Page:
> > Once you're satisfied with the implementation, would you be willing
> > submit the module to the collector?
> Do you think you (or someone else for that matter) could have a look at
> [1] the method that returns the position in the document - positionInDoc()
> - to how that could be made to run much faster?  Maybe it is how it
> used...  It is too slow to be very useful when indexing large amounts of
> data.
> Anyway, I suck at making Python fast (or using it the right way, which
> ever I've fallen pray for this time ;-), and any hints would be greatly
> appretiated.
> I've been indexing and searching a lot this weekend, and bar that problem
> with the indexing-speed it seems ok and I have no issues submitting it to
> the Collector.
Doing something similar (in fact what I needed was citations of word usage) I
took a two step approach, with the idea that most of the actual returning of
results would have to be done on a much smaller subset of documents than if
you'd have to index all documents with word indexes and positions.

I use a normal textindex for querying. Then if a document is returned by the
query I start processing the documents. This requires parsing the query in a
slightly different way (throw out the NOTs). The two step approach has the
advantage that you can postpone processing actual documents until you return the
results for the specific documents. 

Using your positionInDoc will require a _lot_ of processing (why does it use
string.split btw and not Splitter?; why split on " " and not on
string.whitespace?). I have used string.find for finding word positions, which
is probably faster than looping a list of words. BTW, I'd rather use Splitter,
but word positions appeared not to be reliable (bug, or something I didn't
understand; anyhow, string.find works for me and is fast)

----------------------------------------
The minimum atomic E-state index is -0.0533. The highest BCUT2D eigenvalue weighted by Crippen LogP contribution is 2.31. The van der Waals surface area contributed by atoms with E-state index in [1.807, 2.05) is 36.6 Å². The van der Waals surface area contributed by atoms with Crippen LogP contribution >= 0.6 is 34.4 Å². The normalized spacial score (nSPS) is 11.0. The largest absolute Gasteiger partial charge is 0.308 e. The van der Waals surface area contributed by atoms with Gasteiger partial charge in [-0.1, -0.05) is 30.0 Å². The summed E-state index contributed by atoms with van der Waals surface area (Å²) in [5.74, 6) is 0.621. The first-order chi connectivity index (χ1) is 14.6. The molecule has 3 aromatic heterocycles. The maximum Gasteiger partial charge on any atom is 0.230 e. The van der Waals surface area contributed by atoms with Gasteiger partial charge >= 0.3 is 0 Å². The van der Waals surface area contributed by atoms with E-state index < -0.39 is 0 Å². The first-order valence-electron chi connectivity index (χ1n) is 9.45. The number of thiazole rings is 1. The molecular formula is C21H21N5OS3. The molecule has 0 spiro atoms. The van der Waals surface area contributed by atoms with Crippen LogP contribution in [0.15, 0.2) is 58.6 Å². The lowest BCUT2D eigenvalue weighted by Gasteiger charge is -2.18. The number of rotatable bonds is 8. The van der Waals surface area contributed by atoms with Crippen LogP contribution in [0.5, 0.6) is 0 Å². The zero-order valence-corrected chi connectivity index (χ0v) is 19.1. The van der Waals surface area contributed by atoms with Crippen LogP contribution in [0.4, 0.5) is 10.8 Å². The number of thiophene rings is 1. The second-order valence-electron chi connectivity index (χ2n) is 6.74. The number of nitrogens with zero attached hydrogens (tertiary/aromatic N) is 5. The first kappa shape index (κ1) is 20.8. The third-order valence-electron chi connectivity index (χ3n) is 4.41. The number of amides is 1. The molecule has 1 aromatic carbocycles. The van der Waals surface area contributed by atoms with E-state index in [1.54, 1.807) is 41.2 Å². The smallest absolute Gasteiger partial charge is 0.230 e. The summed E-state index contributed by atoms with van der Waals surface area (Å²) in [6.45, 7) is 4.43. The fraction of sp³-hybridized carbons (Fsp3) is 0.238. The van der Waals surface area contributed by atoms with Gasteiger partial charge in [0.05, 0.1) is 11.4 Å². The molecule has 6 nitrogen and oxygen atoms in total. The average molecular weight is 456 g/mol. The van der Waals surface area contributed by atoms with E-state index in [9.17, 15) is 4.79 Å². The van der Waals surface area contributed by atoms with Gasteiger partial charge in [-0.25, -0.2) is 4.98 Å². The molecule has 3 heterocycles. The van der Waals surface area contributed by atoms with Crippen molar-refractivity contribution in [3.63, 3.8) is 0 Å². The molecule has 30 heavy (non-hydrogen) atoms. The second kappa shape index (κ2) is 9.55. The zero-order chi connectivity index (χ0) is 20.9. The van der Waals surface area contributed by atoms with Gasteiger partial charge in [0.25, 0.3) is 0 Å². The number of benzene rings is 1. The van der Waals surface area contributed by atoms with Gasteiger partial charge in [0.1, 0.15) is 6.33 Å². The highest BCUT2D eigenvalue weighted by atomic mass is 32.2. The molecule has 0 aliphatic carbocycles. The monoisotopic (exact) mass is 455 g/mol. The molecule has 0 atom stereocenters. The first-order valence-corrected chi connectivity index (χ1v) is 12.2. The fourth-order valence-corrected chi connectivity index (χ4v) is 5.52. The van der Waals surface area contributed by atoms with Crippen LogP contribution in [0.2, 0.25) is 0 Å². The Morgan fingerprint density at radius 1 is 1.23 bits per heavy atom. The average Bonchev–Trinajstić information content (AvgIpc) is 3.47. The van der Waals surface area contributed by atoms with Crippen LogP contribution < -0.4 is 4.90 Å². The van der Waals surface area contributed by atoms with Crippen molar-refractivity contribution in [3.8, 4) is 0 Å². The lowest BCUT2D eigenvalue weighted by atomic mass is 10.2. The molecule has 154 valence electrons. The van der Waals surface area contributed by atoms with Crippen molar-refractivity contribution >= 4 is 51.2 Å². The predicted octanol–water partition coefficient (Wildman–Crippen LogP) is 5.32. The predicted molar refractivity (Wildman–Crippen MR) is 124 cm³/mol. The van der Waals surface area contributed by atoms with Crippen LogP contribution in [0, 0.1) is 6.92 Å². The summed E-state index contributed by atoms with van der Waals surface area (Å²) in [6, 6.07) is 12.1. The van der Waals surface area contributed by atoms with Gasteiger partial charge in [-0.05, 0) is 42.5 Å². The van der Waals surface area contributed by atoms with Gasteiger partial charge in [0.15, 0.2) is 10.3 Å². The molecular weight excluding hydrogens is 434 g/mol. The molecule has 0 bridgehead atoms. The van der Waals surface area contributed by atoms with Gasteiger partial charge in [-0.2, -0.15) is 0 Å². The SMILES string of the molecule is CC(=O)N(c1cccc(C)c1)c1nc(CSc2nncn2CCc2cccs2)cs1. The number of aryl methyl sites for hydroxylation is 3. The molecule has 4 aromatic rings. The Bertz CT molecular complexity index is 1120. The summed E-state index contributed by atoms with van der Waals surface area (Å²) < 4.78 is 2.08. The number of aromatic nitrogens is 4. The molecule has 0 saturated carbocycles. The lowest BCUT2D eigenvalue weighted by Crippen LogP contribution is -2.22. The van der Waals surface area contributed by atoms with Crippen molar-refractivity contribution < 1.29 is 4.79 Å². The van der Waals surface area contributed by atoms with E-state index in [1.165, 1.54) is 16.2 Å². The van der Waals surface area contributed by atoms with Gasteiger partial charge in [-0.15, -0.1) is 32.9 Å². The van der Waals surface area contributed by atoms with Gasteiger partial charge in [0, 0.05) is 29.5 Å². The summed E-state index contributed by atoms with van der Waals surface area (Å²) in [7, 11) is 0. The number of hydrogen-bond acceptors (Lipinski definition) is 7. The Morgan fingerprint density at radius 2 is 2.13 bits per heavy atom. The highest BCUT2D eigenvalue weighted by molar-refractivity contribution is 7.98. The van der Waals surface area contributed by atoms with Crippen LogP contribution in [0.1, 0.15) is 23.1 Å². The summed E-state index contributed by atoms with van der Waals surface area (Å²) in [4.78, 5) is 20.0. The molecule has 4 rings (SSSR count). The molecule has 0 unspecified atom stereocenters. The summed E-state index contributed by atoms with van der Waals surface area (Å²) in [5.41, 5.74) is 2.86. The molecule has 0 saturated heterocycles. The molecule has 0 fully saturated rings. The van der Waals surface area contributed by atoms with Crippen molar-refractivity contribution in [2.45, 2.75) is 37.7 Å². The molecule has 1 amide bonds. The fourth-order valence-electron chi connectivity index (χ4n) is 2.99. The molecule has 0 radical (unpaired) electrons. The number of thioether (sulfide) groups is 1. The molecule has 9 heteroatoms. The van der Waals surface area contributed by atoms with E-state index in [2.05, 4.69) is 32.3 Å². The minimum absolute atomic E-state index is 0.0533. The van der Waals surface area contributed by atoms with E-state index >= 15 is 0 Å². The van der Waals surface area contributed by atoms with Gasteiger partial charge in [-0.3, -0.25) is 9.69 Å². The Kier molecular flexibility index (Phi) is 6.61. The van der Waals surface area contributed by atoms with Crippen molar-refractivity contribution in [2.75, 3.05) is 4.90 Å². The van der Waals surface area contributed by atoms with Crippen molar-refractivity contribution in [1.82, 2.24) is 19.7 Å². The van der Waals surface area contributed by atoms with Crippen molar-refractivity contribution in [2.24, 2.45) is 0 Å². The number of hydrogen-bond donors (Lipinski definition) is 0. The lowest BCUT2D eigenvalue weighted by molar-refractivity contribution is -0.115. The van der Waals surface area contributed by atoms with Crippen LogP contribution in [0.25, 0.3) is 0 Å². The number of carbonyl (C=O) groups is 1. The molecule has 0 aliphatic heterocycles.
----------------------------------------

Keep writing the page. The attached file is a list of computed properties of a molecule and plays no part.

def splitit(txt, word):
        postions = []
        start = 0
        while 1:
              res = string.find(txt, word, start)
              if res is -1:
                      start = res+1
        return postions

<sidenote>Perhaps using re would perhaps also be an option, but allowing regular
expressions will complicate searching a lot, so I use globbing lexicon for
expanding and then do the matching on the expanded items (if necessary - not if
using [wordpart]*)</sidenote>

Advantages of using this approach:
- it's faster. 
- it splits up the query processing part in different subparts which also
contributes to speeding things up. 
- it's also more flexible, as you can divide searching and parsing over
different webrequests, and even make them dependend on the number of results.
For example: why return text fragments from all documents if your users will not
be able to see all the results anyway. Or why return all fragments containing
word combinations from one single document while returning a few occurrences
from different documents is more useful for your users. Note that this will
mainly affect returning text fragments, which may or may not be useful.

There's also a couple of disadvantages (as I see them , but there may be more):
- it only works with exact word positions and not numbers in a text. The within
two words approach may be remedied by using string.split on substrings however
if really needed. Depending on you purposes an even rougher approach is by
taking some default length for words (this is a bit faster). These are not very
elegant solutions, though.
- because of an approach that is not so coupled with (Z)Catalog, integration
strategies are less obvious (at least for me)
- the positionIndex might be used for further processing as is, in my approach
this is less obvious.

another 2 cents


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